PARIS (Feb. 7)
Israel and France have reached an agreement on reimbursement for 50 Mirage V jet fighters embargoed by the late President Charles De Gaulle on the eve of the 1967 Six-Day War. But Israel has failed to achieve a settlement of its overall political and diplomatic differences with France which it apparently hoped for when it reversed its position last year and agreed to accept monetary compensation for the supersonic planes, now obsolete, the Jewish Telegraphic Agency learned today.
The French and Israeli negotiators met today. According to reliable sources it was their final meeting prior to a formal signing of their agreement. French approval of the deal was made known at last Friday’s meeting and the Israelis informed the French of their government’s approval today, the JTA was informed.
The sum France will pay Israel, partly in credit for Israeli purchases of French goods, comes to $75 million according to reliable sources. This covers the price Israel paid originally for the Mirages plus interest at an undisclosed rate on the money tied up in the planes which Israel never got. Sources here said today that all that remains to be worked out are two small details–the length of the credit and the rate of delivery of the goods Israel will buy here.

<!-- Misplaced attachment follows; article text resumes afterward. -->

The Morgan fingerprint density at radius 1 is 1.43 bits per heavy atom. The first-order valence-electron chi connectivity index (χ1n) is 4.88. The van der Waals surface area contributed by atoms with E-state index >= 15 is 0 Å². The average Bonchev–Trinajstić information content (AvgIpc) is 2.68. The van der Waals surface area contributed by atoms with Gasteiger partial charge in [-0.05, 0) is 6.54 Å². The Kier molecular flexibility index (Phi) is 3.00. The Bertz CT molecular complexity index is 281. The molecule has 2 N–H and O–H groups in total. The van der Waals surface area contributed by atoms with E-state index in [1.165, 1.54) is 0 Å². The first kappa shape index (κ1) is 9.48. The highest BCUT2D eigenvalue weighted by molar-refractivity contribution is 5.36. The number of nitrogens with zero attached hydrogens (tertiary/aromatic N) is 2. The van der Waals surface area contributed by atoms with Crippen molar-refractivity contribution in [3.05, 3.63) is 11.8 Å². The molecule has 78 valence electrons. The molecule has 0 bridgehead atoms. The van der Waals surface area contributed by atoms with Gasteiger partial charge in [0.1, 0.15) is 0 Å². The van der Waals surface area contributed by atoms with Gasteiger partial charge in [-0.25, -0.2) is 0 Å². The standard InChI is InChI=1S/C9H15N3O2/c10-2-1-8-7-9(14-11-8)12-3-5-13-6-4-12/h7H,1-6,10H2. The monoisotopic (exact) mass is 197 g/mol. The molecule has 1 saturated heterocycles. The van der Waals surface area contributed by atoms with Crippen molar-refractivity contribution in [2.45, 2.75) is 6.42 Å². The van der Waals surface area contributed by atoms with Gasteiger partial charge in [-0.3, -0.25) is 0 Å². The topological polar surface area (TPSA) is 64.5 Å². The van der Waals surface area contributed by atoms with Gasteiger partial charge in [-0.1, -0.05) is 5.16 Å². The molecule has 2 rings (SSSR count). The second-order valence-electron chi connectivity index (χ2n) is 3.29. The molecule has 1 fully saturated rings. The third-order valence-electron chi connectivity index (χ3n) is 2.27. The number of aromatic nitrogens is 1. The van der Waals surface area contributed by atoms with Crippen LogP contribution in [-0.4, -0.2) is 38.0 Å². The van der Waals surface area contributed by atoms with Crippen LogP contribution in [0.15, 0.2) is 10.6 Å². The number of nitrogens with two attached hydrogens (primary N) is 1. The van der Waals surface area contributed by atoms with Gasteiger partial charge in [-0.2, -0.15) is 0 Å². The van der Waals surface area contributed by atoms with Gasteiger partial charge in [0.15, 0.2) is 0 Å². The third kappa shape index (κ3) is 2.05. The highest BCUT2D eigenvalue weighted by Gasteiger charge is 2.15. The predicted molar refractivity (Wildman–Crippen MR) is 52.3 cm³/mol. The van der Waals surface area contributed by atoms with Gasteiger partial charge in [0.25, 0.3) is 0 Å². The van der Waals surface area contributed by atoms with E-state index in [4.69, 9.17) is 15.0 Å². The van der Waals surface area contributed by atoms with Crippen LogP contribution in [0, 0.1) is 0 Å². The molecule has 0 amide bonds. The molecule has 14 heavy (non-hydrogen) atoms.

Israel had hoped to achieve an overall rapprochement with France on such basic issues as the Middle East situation, French diplomatic initiatives, French aid to Arab armies and the European Common Market problem. But none of these unsettled issues was even broached in the Mirage talks, the JTA learned. Even the technical arrangements for reimbursement gave no indication that the French were prepared to go half way. Agreement was made possible only when Israel gave up its demand for compensation for breach of contract.